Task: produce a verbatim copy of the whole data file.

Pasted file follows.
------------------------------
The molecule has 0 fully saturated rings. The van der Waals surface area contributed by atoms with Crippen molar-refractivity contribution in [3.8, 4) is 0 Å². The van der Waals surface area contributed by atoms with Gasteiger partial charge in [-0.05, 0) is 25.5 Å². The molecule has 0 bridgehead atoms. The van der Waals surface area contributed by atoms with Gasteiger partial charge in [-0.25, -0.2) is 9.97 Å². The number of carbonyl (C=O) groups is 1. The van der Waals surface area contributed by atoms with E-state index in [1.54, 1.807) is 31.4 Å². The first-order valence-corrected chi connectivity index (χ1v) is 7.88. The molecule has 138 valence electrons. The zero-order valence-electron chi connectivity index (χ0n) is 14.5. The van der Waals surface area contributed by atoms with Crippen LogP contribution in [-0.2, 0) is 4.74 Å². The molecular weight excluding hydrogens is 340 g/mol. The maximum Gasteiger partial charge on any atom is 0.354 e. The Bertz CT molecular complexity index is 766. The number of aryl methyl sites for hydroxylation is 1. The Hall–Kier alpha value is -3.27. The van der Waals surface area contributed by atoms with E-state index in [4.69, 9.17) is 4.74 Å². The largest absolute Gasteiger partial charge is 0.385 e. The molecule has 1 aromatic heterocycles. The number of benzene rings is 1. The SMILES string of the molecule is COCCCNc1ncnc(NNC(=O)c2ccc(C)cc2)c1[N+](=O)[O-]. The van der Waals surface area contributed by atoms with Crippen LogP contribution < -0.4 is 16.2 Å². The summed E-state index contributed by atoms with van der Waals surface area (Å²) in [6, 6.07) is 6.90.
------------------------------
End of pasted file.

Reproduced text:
The molecule has 0 fully saturated rings. The van der Waals surface area contributed by atoms with Crippen molar-refractivity contribution in [3.8, 4) is 0 Å². The van der Waals surface area contributed by atoms with Gasteiger partial charge in [-0.05, 0) is 25.5 Å². The molecule has 0 bridgehead atoms. The van der Waals surface area contributed by atoms with Gasteiger partial charge in [-0.25, -0.2) is 9.97 Å². The number of carbonyl (C=O) groups is 1. The van der Waals surface area contributed by atoms with E-state index in [1.54, 1.807) is 31.4 Å². The first-order valence-corrected chi connectivity index (χ1v) is 7.88. The molecule has 138 valence electrons. The zero-order valence-electron chi connectivity index (χ0n) is 14.5. The van der Waals surface area contributed by atoms with Crippen LogP contribution in [-0.2, 0) is 4.74 Å². The molecular weight excluding hydrogens is 340 g/mol. The maximum Gasteiger partial charge on any atom is 0.354 e. The Bertz CT molecular complexity index is 766. The number of aryl methyl sites for hydroxylation is 1. The Hall–Kier alpha value is -3.27. The van der Waals surface area contributed by atoms with E-state index in [4.69, 9.17) is 4.74 Å². The largest absolute Gasteiger partial charge is 0.385 e. The molecule has 1 aromatic heterocycles. The number of benzene rings is 1. The SMILES string of the molecule is COCCCNc1ncnc(NNC(=O)c2ccc(C)cc2)c1[N+](=O)[O-]. The van der Waals surface area contributed by atoms with Crippen LogP contribution < -0.4 is 16.2 Å². The summed E-state index contributed by atoms with van der Waals surface area (Å²) in [6, 6.07) is 6.90.